Biological and Statistical Approaches for Modeling Exposure to Specific Trihalomethanes and Bladder Cancer Risk
Salas LA, Cantor KP, Tardon A, Serra C, Carrato A, Garcia-Closas R, Rothman N, Malats N, Silverman D, Kogevinas M, Villanueva CM. Am J Epidemiol. 2013 May 5. [Epub ahead of print]

Abstract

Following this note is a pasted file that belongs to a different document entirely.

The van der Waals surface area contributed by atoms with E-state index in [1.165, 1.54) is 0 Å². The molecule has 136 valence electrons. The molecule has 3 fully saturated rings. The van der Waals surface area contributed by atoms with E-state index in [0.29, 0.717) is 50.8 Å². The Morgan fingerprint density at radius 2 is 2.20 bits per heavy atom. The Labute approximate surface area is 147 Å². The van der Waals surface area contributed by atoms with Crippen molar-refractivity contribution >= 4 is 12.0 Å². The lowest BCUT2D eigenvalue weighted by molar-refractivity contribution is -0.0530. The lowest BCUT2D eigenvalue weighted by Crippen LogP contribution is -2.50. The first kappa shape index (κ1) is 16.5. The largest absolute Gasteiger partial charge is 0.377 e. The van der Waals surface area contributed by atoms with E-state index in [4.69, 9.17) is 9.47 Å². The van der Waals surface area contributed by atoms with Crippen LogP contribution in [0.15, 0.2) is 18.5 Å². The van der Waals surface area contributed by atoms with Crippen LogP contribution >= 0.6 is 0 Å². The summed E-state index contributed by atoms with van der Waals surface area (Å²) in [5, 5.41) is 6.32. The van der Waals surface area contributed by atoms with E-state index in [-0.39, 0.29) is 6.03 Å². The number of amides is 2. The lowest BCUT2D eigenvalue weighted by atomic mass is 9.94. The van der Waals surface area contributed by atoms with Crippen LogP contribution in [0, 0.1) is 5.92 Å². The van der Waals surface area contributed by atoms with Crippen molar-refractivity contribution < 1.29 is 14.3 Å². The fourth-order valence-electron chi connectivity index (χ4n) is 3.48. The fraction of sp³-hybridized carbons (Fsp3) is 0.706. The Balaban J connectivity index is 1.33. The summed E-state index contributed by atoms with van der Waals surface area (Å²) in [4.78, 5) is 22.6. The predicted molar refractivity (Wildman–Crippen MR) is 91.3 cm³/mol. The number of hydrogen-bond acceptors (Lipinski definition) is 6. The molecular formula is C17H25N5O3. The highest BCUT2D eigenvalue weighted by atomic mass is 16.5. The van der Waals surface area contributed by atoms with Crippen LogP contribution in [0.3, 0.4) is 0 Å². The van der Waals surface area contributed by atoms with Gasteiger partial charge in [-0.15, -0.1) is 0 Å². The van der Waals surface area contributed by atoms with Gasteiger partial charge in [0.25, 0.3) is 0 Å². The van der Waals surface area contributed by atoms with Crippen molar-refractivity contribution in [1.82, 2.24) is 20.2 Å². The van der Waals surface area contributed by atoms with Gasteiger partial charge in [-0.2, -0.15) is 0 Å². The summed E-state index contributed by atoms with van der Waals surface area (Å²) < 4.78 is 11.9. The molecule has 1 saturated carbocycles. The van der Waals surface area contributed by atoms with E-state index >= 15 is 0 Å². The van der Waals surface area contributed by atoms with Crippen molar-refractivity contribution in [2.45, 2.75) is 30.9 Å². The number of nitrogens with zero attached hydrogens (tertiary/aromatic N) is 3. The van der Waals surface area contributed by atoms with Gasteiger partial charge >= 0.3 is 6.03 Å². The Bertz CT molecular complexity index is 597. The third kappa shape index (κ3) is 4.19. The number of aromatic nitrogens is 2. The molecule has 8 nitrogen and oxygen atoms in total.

Lifetime exposure to trihalomethanes (THM) has been associated with increased risk of bladder cancer. We explored methods of analyzing bladder cancer risk associated with 4 THM (chloroform, bromodichloromethane, dibromochloromethane, and bromoform) as surrogates for disinfection by-product (DBP) mixtures in a case-control study in Spain (1998-2001). Lifetime average concentrations of THM in the households of 686 incident bladder cancer cases and 750 matched hospital-based controls were calculated. Several exposure metrics were modeled through conditional logistic regression, including the following analyses: total THM (μg/L), cytotoxicity-weighted sum of total THM (pmol/L), 4 THM in separate models, 4 THM in 1 model, chloroform and the sum of brominated THM in 1 model, and a principal-components analysis. THM composition, concentrations, and correlations varied between areas. The model for total THM was stable and showed increasing dose-response trends. Models for separate THM provided unstable estimates and inconsistent dose-response relationships. Risk estimation for specific THM is hampered by the varying composition of the mixture, correlation between species, and imprecision of historical estimates. Total THM (μg/L) provided a proxy measure of DBPs that yielded the strongest dose-response relationship with bladder cancer risk. A variety of metrics and statistical approaches should be used to evaluate this association in other settings.